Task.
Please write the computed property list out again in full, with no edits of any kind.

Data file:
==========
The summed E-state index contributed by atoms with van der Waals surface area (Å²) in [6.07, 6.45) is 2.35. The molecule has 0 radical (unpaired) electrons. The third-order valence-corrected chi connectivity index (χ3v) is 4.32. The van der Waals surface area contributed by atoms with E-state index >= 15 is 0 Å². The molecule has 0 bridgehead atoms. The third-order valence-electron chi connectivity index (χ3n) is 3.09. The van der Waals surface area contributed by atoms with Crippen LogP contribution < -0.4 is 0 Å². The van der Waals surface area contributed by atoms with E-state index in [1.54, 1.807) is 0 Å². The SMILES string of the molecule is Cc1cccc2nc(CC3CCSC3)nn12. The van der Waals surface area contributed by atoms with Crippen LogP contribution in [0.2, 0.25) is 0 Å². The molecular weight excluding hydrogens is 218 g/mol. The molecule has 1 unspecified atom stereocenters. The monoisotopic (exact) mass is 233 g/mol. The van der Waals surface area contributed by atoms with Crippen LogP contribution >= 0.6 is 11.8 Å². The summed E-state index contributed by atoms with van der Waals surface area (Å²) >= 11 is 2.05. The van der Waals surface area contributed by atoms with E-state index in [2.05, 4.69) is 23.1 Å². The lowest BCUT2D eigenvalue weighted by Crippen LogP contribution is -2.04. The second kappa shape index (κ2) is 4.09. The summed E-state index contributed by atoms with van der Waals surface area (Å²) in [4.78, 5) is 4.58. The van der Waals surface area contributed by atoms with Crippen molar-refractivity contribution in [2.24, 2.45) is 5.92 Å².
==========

The summed E-state index contributed by atoms with van der Waals surface area (Å²) in [6.07, 6.45) is 2.35. The molecule has 0 radical (unpaired) electrons. The third-order valence-corrected chi connectivity index (χ3v) is 4.32. The van der Waals surface area contributed by atoms with E-state index >= 15 is 0 Å². The molecule has 0 bridgehead atoms. The third-order valence-electron chi connectivity index (χ3n) is 3.09. The van der Waals surface area contributed by atoms with Crippen LogP contribution < -0.4 is 0 Å². The van der Waals surface area contributed by atoms with E-state index in [1.54, 1.807) is 0 Å². The SMILES string of the molecule is Cc1cccc2nc(CC3CCSC3)nn12. The van der Waals surface area contributed by atoms with Crippen LogP contribution in [0.2, 0.25) is 0 Å². The molecular weight excluding hydrogens is 218 g/mol. The molecule has 1 unspecified atom stereocenters. The monoisotopic (exact) mass is 233 g/mol. The van der Waals surface area contributed by atoms with Crippen LogP contribution >= 0.6 is 11.8 Å². The summed E-state index contributed by atoms with van der Waals surface area (Å²) >= 11 is 2.05. The van der Waals surface area contributed by atoms with E-state index in [2.05, 4.69) is 23.1 Å². The lowest BCUT2D eigenvalue weighted by Crippen LogP contribution is -2.04. The second kappa shape index (κ2) is 4.09. The summed E-state index contributed by atoms with van der Waals surface area (Å²) in [4.78, 5) is 4.58. The van der Waals surface area contributed by atoms with Crippen molar-refractivity contribution in [2.24, 2.45) is 5.92 Å².